“This is a great honor,” said Byrd. “To be in the same class as Frank Howard, Banks McFadden, Jeff Davis, Barbara Kennedy…that is very meaningful. I am humbled. This has great meaning to me, because Clemson has been such a big part of my life.
“I can’t thank everyone in the Clemson Family enough, especially Coach (Larry) Penley, who has had such a positive impact on my life.”
Byrd enrolled at Clemson on a golf scholarship in the fall of 1996, and it did not take him long to have an impact on the program. A starter from just about day one, he helped elevate it to a consistent top-10 program. It is not a surprise that Clemson putting four straight top-10 finishes together coincided with Byrd’s four years in Tigertown.
“We finished in the top 10 all four years he was at Clemson, including a third-place finish in 1997 and second-place finish in 1998,” said Penley. “He won the Puerto Rico Classic in the first tournament of the spring of his freshman year. That was huge for us and huge for the program going forward.”
Clemson finished third in the nation at the NCAAs that 1997 spring, as fellow Ring of Honor inductee Charles Warren won the NCAA Championship. Byrd was named First-Team All-ACC as a freshman and would go on to become the first Tiger golfer to be named First-Team All-ACC all four years of his career.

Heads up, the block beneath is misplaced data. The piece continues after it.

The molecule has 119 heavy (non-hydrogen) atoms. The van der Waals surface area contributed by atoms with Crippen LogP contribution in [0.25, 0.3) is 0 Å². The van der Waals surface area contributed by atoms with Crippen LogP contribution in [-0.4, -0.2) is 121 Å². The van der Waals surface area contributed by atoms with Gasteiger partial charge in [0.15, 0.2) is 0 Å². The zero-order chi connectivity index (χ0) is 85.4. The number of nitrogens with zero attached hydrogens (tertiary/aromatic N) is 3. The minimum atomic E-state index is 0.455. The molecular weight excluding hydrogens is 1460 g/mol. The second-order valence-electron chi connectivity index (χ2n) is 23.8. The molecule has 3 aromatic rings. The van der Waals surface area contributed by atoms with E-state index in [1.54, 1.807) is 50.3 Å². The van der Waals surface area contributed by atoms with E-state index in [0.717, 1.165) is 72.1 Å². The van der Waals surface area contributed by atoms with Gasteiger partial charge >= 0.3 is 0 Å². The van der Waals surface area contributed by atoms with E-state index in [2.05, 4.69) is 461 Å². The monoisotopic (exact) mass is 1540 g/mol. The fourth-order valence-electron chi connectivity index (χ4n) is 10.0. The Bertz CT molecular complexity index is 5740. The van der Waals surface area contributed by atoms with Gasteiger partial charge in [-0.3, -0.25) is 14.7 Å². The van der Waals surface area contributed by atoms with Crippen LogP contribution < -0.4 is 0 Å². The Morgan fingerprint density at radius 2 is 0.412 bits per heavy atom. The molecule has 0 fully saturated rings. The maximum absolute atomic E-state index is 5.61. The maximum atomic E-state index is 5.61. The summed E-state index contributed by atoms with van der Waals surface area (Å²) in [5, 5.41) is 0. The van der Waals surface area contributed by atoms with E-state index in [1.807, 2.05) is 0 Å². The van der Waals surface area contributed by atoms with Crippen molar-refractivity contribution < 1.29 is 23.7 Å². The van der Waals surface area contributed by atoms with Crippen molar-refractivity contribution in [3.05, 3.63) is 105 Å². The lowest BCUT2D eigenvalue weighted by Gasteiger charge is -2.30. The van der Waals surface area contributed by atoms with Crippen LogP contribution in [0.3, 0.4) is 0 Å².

The next season, Clemson improved to second in the nation, losing by just three shots to UNLV at the NCAA Championships at New Mexico State. Byrd was named honorable mention All-American that year.
In 1998-99, Byrd’s junior season, he took over more of a leadership role after Warren graduated. Byrd earned first-team All-America honors with a 72.10 stroke average and seven top-10 finishes. He shot in the 60s 10 times. He was also honored as a second-team Academic All-American by CoSIDA and became the first Tiger to earn Academic All-America honors on the course (first team) and in the classroom (second team) in the same year.